A hurdle rate is the minimum rate of return required by a manager or investor on a project or investment. This allows companies to make critical choices about whether to follow a specific project or not.
The hurdle rate represents an acceptable reward for the present level of risk. It is riskier projects typically have higher hurdle rates than lower-risk ones.
How to Use a Hurdle Rate
Often, future investment is given a risk premium to reflect the expected amount of risk involved.
The higher the risk, the higher the risk premium will be, because it takes into account the fact that if the probability of losing your money is higher, the return on your investment will also be higher.
WACC for a more acceptable hurdle rate usually applies a risk premium.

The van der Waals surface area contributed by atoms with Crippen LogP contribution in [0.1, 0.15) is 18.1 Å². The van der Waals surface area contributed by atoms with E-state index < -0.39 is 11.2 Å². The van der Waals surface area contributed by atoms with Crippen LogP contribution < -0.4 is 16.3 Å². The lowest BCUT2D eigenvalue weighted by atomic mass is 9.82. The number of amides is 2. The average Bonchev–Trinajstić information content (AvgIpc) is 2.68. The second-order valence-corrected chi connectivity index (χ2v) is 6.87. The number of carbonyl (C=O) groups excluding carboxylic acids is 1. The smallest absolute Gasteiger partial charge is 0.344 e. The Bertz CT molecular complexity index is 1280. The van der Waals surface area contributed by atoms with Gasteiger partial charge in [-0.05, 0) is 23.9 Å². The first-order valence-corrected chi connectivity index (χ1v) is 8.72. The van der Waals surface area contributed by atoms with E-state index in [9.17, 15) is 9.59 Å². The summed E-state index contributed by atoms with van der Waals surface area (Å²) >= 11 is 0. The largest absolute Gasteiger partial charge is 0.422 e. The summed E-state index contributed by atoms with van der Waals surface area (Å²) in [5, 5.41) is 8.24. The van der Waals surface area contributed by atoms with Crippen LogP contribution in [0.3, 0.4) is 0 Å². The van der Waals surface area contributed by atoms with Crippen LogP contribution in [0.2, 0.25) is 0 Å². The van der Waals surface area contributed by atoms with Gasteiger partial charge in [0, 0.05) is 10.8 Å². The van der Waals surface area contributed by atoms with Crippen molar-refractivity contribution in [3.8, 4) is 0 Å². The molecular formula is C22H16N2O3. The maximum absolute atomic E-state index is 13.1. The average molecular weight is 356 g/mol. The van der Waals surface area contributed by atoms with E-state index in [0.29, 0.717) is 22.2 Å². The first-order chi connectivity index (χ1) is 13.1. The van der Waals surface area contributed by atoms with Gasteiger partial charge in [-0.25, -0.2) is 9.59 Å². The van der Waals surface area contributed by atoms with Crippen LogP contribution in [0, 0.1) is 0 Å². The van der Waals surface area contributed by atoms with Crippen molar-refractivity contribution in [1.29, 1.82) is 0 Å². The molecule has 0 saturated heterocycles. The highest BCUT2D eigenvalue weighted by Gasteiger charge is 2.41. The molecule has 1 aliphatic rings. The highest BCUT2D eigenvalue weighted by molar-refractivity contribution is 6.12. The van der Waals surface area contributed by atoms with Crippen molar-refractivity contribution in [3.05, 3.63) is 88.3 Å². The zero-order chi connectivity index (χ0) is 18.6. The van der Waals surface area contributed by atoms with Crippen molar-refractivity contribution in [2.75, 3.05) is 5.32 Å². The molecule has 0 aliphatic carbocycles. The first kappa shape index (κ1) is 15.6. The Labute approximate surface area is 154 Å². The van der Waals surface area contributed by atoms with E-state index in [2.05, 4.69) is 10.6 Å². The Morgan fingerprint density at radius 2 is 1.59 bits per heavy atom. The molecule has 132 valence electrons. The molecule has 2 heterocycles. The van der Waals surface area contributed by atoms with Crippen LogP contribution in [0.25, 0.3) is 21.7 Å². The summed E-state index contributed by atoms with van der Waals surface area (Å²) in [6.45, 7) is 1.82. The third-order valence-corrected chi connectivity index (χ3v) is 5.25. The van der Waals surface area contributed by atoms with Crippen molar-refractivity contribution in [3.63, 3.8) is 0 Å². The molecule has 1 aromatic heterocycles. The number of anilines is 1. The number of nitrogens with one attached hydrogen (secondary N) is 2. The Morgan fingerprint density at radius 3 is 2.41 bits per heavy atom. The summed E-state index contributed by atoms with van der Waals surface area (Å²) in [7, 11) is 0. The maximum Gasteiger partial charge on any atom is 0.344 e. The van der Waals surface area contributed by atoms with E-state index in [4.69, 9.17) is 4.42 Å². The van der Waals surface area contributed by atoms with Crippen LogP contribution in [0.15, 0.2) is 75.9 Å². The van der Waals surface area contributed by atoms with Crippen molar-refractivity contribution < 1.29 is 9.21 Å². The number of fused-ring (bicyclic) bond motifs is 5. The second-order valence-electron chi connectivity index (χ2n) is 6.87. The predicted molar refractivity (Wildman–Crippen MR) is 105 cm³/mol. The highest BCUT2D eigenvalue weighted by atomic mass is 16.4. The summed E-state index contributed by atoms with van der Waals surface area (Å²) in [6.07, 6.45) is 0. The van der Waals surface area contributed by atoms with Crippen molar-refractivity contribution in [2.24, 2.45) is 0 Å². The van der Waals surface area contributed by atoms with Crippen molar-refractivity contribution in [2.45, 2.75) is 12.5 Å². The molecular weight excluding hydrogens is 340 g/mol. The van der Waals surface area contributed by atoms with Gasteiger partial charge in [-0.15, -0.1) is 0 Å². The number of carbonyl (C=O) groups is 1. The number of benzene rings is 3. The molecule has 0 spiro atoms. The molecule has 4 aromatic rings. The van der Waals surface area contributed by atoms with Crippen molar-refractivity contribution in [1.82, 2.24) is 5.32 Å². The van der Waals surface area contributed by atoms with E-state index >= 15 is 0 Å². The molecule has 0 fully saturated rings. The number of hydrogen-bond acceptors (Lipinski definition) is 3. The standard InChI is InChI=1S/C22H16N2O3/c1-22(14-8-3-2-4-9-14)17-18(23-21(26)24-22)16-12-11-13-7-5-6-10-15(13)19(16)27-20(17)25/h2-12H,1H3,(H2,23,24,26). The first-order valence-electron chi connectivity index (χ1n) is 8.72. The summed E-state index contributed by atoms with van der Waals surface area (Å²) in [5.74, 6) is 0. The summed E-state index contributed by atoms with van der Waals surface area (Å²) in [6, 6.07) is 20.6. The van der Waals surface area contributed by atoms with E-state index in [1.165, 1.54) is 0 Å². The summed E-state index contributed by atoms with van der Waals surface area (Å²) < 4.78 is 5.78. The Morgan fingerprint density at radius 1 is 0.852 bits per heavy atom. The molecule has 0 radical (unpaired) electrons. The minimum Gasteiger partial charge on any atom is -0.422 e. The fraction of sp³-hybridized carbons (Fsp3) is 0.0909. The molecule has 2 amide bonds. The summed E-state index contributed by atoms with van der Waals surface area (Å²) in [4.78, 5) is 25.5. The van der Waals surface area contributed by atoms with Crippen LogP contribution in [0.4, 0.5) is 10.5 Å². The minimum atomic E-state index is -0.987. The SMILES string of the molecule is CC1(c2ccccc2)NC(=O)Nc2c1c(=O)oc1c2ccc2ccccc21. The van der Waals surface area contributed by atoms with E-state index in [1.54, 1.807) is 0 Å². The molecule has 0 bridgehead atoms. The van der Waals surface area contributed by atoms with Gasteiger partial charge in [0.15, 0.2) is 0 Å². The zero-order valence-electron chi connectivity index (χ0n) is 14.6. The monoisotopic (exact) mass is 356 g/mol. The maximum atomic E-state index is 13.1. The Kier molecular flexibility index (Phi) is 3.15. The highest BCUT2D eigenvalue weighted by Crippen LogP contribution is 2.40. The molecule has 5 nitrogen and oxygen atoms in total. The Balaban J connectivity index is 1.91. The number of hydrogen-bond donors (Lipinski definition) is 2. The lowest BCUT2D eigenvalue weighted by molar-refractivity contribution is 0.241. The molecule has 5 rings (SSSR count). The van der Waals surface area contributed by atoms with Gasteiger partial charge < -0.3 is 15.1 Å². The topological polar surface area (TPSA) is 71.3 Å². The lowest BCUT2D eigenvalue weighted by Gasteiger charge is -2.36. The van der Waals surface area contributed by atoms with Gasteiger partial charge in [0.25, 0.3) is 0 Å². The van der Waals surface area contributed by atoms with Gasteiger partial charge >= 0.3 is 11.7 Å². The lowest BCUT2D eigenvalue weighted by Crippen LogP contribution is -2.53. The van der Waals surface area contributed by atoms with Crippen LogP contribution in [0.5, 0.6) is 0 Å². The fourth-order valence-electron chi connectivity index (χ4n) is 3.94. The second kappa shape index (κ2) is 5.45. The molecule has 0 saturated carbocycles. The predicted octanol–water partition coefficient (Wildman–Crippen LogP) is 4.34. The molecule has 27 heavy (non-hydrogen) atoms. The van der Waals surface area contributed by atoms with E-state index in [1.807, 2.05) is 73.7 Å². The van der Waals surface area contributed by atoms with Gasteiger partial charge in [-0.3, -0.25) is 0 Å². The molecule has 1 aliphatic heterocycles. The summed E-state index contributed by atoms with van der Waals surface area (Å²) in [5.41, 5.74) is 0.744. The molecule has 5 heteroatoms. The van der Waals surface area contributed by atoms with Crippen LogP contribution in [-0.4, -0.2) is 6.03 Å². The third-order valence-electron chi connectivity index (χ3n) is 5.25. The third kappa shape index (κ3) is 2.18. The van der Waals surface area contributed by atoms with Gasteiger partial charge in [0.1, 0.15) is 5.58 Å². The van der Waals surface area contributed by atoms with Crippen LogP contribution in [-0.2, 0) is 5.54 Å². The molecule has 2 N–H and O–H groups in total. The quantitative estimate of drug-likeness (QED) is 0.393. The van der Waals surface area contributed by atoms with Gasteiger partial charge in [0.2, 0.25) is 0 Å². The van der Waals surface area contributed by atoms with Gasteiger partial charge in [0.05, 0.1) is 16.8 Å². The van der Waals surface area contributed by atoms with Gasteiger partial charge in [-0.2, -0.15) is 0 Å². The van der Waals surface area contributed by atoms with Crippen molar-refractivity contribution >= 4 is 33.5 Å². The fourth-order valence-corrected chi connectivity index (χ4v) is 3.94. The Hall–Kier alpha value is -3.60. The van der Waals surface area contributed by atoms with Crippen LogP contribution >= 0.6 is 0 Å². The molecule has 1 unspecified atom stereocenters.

Use a hurdle rate to assess the value of investment helps eradicate any prejudice generated by preference against a project.
Through determining an acceptable risk factor, an investor may use it to demonstrate that the project has financial merit irrespective of any intrinsic value applied to it.
For example, a business with a 10 percent hurdle rate for suitable projects will most likely approve a project if it has a 14 percent IRR and no significant risk.
Conversely, discounting this project’s potential cash flows by the 10 percent hurdle rate. It will result in a significant and optimistic net present value, which would also lead to project approval.
Disadvantages of a Hurdle Rate
Hurdle rates typically favor projects or investments that have percentage-based high rates of return, even when the dollar value is lower. Project A, for example, has a 20 percent return and a $10 million profit value. Project B has a 10 percent return and a $20 million profit value.
Therefore, it is a difficult task to select a risk premium, because it is not a guaranteed amount. A project or expenditure may return more or less than expected. And then, if wrongly selected, this can result in a decision that is not an effective use of the funds or that leads to missed opportunities.